Is the mayor handling the COVID-19 crisis?
A flashlight at dusk? That is our mayor's response to COVID-19? How about a press conference to discuss the severe drop in sales tax receipts? Or will the city re-purpose the half-cent sales tax to keep city operations intact or to use it for our local small business operations?
Is it the best time to have an election in the middle of the COVID-19 medical crisis? Mail-in ballots that may be contaminated? Poor voter response, as other matters like putting food on the table may cause people to trash their ballots?
Is our mayor up to the challenges facing our city in a time of crisis? Has he thought about getting more food to the food distribution center for low-income residents on Fourth Street?
These are my concerns and others may have similar or different concerns about the direction our leadership has taken, as this crisis is a test of their leadership skills and devotion to the welfare of our community.
Larry Fancher, Pueblo
Black Hills Energy vote
I agree with Pueblo City Councilwoman Lori Winner that we should defeat the proposal for the city to take over the production and distribution of electric power in Pueblo.
In the first instance, the administration and the City Council should be making the decision by getting the best professional advice that can be obtained and they should then stand by the consequences of that decision. They should not be asking the citizens to vote on a highly technical matter which most of us don’t have enough actual technical knowledge to decide. What in reality is in this community’s best interest for the long term?
The existing proposal to be voted on has no safeguards for the public with respect to a limit on the amount the city will spend for attorney fees; a limit on the amount the city will spend for a takeover; how the city will make up lost sales tax dollars from Black Hills Energy; and when users will pay less for their electricity.
Everyone knows that water and electricity don’t mix and never will.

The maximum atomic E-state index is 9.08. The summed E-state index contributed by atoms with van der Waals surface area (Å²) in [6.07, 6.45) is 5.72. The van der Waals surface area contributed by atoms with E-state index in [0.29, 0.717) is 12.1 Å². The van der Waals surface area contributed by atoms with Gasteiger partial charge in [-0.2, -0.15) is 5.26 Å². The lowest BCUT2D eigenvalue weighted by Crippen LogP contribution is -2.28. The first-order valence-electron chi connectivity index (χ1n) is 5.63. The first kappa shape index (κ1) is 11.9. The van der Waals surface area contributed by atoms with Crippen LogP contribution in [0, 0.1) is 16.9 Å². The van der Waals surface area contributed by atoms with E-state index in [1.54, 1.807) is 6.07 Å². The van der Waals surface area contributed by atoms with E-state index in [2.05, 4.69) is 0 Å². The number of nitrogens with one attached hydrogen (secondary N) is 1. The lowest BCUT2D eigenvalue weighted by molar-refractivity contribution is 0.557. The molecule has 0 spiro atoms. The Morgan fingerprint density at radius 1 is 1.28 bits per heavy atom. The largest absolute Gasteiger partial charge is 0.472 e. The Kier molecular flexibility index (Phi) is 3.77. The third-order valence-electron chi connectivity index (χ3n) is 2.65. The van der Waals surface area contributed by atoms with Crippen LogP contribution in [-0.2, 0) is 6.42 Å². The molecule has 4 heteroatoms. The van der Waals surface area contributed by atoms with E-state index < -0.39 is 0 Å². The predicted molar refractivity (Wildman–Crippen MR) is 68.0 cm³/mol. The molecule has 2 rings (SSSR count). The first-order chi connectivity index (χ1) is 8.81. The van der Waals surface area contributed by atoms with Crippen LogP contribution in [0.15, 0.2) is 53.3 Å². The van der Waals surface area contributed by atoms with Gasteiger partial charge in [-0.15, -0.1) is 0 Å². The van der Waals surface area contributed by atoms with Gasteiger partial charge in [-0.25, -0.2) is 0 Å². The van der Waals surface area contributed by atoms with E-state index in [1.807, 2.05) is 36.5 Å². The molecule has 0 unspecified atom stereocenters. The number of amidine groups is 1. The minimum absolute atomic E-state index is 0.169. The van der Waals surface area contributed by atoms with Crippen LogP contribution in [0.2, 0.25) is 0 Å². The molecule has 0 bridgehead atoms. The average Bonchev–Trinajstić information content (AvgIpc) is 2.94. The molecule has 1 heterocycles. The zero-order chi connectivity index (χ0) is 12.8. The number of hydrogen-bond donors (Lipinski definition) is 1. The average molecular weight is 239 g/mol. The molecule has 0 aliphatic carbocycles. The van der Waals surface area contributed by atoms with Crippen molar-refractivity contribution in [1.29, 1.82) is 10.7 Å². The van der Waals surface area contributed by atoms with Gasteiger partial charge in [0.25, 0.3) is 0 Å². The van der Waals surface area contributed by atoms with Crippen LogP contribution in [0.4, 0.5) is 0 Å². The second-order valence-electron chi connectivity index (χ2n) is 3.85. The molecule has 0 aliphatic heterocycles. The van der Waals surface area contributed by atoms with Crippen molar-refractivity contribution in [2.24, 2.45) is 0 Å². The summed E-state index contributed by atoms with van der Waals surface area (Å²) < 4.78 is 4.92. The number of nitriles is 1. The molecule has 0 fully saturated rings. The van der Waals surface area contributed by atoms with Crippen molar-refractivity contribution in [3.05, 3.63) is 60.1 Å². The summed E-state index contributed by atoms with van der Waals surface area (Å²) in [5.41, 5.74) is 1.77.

Vote no on the proposal.
Donald Banner, Pueblo
Vote no on 2A
What started as concern of high electric rates has snowballed into projected costs of $400 million or more over a period of 20 to 25 years, with no lower rates. It would take seven to 10 years or more and hundreds of millions of dollars to municipalize, all at cost to the ratepayers. There is no guarantee of lower rates by municipalization.
Even though four City Council members are against municipalization, the council voted unanimously for putting the question on the ballot. This was done because the contract with Black Hills Energy required an election.
At this time, it's not a matter of how Black Hills operates, but what is best for the city of Pueblo. Ten years ago, voters approved Black Hills to be the supplier of our electricity and the company has given reliable service. Let's not change horses in the middle of the stream.
Why get into a debt of $400 million or more for the next 20 to 25 years? Why not honor the first agreement, then changes can be made at the end of the contract period. We are not just voting for current costs, but we also are deciding what the cost will be to our children and grandchildren.
Now with the coronavirus crisis, who will we depend on to sustain our electric power in a time of crisis? The answer is Black Hills.
When the ballots are mailed for the May 5 election, I urge you to carefully read and understand the wording.
Vote no on 2A.
Elizabeth “Betty” Duran, Pueblo